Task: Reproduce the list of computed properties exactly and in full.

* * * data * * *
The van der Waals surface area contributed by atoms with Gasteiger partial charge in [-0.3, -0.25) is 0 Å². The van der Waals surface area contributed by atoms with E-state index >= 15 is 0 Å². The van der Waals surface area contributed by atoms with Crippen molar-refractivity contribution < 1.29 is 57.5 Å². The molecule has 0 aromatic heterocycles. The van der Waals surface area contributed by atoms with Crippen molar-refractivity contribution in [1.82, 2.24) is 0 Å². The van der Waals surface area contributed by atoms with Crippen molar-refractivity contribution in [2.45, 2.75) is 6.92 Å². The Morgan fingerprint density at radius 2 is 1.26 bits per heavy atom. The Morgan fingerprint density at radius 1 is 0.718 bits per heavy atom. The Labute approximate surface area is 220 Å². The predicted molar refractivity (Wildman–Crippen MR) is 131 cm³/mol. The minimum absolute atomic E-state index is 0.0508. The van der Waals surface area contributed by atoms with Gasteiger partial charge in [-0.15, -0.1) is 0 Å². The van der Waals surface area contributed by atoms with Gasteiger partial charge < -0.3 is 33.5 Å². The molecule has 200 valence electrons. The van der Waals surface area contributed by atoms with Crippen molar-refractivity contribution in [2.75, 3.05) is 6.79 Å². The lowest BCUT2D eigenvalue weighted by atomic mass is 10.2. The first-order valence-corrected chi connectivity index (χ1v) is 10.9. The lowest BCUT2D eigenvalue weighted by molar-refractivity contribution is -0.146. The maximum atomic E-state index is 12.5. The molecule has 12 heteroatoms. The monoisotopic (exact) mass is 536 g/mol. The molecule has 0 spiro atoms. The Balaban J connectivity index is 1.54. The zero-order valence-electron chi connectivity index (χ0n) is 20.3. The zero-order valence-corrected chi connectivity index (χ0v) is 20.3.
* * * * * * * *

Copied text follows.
The van der Waals surface area contributed by atoms with Gasteiger partial charge in [-0.3, -0.25) is 0 Å². The van der Waals surface area contributed by atoms with E-state index >= 15 is 0 Å². The van der Waals surface area contributed by atoms with Crippen molar-refractivity contribution < 1.29 is 57.5 Å². The molecule has 0 aromatic heterocycles. The van der Waals surface area contributed by atoms with Crippen molar-refractivity contribution in [1.82, 2.24) is 0 Å². The van der Waals surface area contributed by atoms with Crippen molar-refractivity contribution in [2.45, 2.75) is 6.92 Å². The Morgan fingerprint density at radius 2 is 1.26 bits per heavy atom. The Morgan fingerprint density at radius 1 is 0.718 bits per heavy atom. The Labute approximate surface area is 220 Å². The predicted molar refractivity (Wildman–Crippen MR) is 131 cm³/mol. The minimum absolute atomic E-state index is 0.0508. The van der Waals surface area contributed by atoms with Gasteiger partial charge in [-0.15, -0.1) is 0 Å². The van der Waals surface area contributed by atoms with Gasteiger partial charge < -0.3 is 33.5 Å². The molecule has 200 valence electrons. The van der Waals surface area contributed by atoms with Crippen molar-refractivity contribution in [2.75, 3.05) is 6.79 Å². The lowest BCUT2D eigenvalue weighted by atomic mass is 10.2. The first-order valence-corrected chi connectivity index (χ1v) is 10.9. The lowest BCUT2D eigenvalue weighted by molar-refractivity contribution is -0.146. The maximum atomic E-state index is 12.5. The molecule has 12 heteroatoms. The monoisotopic (exact) mass is 536 g/mol. The molecule has 0 spiro atoms. The Balaban J connectivity index is 1.54. The zero-order valence-electron chi connectivity index (χ0n) is 20.3. The zero-order valence-corrected chi connectivity index (χ0v) is 20.3.